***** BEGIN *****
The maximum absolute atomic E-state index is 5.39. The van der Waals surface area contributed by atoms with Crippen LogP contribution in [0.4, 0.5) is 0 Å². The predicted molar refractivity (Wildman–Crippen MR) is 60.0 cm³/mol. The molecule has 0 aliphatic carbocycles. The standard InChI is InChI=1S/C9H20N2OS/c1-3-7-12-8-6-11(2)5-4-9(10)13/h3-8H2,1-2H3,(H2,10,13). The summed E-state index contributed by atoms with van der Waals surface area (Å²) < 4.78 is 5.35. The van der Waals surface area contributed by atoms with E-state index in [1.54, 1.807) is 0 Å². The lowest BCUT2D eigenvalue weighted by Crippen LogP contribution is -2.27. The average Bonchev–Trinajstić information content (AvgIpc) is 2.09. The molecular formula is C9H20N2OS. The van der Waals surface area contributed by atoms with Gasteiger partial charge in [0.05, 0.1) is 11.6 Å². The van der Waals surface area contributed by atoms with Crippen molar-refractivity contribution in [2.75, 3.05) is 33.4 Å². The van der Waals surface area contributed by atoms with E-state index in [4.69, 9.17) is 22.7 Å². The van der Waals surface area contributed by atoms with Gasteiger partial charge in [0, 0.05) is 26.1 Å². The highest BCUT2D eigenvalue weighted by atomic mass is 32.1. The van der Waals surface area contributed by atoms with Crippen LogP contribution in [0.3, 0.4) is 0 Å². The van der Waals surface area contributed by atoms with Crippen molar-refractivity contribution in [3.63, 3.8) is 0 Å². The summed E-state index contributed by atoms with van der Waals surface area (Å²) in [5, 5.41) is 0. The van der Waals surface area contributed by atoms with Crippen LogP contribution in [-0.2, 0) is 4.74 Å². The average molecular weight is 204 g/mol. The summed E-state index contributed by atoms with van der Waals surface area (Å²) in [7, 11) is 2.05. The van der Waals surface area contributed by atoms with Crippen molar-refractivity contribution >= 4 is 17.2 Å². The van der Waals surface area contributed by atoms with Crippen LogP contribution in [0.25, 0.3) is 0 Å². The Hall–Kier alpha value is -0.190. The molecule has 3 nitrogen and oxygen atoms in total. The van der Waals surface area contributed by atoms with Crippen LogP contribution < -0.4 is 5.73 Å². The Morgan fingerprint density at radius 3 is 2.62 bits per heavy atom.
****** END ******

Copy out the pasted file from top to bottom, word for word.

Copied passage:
The maximum absolute atomic E-state index is 5.39. The van der Waals surface area contributed by atoms with Crippen LogP contribution in [0.4, 0.5) is 0 Å². The predicted molar refractivity (Wildman–Crippen MR) is 60.0 cm³/mol. The molecule has 0 aliphatic carbocycles. The standard InChI is InChI=1S/C9H20N2OS/c1-3-7-12-8-6-11(2)5-4-9(10)13/h3-8H2,1-2H3,(H2,10,13). The summed E-state index contributed by atoms with van der Waals surface area (Å²) < 4.78 is 5.35. The van der Waals surface area contributed by atoms with E-state index in [1.54, 1.807) is 0 Å². The lowest BCUT2D eigenvalue weighted by Crippen LogP contribution is -2.27. The average Bonchev–Trinajstić information content (AvgIpc) is 2.09. The molecular formula is C9H20N2OS. The van der Waals surface area contributed by atoms with Gasteiger partial charge in [0.05, 0.1) is 11.6 Å². The van der Waals surface area contributed by atoms with Crippen molar-refractivity contribution in [2.75, 3.05) is 33.4 Å². The van der Waals surface area contributed by atoms with E-state index in [4.69, 9.17) is 22.7 Å². The van der Waals surface area contributed by atoms with Gasteiger partial charge in [0, 0.05) is 26.1 Å². The highest BCUT2D eigenvalue weighted by atomic mass is 32.1. The van der Waals surface area contributed by atoms with Crippen LogP contribution in [0.3, 0.4) is 0 Å². The van der Waals surface area contributed by atoms with Crippen molar-refractivity contribution in [3.63, 3.8) is 0 Å². The summed E-state index contributed by atoms with van der Waals surface area (Å²) in [5, 5.41) is 0. The van der Waals surface area contributed by atoms with Crippen LogP contribution in [-0.2, 0) is 4.74 Å². The average molecular weight is 204 g/mol. The summed E-state index contributed by atoms with van der Waals surface area (Å²) in [7, 11) is 2.05. The van der Waals surface area contributed by atoms with Crippen molar-refractivity contribution >= 4 is 17.2 Å². The van der Waals surface area contributed by atoms with Crippen LogP contribution in [0.25, 0.3) is 0 Å². The Hall–Kier alpha value is -0.190. The molecule has 3 nitrogen and oxygen atoms in total. The van der Waals surface area contributed by atoms with Crippen LogP contribution < -0.4 is 5.73 Å². The Morgan fingerprint density at radius 3 is 2.62 bits per heavy atom.